Tyrosine is one of the 22 amino acids which form the building blocks of proteins. It belongs to the non essential category of amino acids, meaning that your body can make it by itself. So there isn't any direct need to take it through diet or supplements, unless you are lacking in it.
A healthily functioning human body synthesizes tyrosine from a precursor amino acid known as phenylalanine. There are a few cases where the body can't successfully synthesize its own tyrosine. The most common occurrence involves a condition known as phenylketonuria. This describes a situation whereby the body is unable to utilize the phenylalanine that it synthesizes. This kind of situation calls for dietary or supplementary intake of tyrosine as the body is consequently not able to synthesize it.
Tyrosine is vital for normal physiological functioning of the body as well as mental and psychological functions. It plays a major role in brain activity. It does this by aiding in the production of neurotransmitters such as dopamine, epinephrine, and norepinephrine. Neurotransmitters are molecules which signal the brain to effect particular responses. They help nerve cells convey messages to the brain and also play a part in determining your feelings and mood. Dopamine in particular helps in relieving stress and depression.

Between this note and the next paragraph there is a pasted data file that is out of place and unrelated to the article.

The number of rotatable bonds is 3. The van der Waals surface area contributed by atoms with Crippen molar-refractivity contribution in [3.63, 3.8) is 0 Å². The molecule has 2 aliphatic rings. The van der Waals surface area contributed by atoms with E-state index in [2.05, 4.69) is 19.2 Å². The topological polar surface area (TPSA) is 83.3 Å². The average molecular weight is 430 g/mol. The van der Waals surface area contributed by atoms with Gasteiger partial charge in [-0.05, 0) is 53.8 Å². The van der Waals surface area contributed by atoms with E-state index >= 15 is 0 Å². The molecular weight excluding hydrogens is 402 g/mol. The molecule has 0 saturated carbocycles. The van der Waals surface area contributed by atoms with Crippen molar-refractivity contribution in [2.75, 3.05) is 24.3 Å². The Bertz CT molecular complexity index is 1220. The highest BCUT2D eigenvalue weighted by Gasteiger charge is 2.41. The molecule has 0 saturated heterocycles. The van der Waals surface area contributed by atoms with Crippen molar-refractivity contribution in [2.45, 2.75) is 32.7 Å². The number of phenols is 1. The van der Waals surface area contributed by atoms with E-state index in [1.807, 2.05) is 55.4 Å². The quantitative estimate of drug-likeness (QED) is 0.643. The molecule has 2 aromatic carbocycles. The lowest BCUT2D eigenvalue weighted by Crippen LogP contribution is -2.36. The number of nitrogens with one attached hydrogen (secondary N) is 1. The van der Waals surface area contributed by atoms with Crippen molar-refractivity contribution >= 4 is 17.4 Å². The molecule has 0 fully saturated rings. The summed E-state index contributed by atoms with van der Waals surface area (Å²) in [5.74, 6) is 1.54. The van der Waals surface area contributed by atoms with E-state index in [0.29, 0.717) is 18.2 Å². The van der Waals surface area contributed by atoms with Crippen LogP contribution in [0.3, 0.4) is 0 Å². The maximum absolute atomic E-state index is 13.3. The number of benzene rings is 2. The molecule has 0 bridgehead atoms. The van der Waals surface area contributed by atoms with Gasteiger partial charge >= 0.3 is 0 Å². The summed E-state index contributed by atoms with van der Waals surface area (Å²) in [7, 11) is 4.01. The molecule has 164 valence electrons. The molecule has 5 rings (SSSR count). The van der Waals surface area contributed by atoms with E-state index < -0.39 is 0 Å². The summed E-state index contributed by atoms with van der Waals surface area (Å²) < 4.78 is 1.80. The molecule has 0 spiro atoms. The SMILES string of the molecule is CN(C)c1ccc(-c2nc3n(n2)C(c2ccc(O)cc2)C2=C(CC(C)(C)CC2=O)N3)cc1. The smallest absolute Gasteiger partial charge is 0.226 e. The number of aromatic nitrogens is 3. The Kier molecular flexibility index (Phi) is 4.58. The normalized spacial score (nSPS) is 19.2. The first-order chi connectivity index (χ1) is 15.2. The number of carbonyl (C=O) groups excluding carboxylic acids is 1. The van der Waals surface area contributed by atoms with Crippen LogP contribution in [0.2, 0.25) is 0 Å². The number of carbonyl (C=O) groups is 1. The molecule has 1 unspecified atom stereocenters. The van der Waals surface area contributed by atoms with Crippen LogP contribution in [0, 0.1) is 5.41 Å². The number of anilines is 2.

Aside from brain activity regulation, tyrosine also contributes towards the synthesis of melanin. Melanin refers to the pigment which gives skin and hair their color. Furthermore, tyrosine boosts the activity of organs and glands which secrete various body hormones. These include the pancreas, thyroid gland, pituitary gland, and adrenal gland among others.
In case you need extra tyrosine through your diet, you should consume foods which are high in it. Examples of high tyrosine foods are:
You can also complement your dietary intake with tyrosine supplements should there be a need to do so.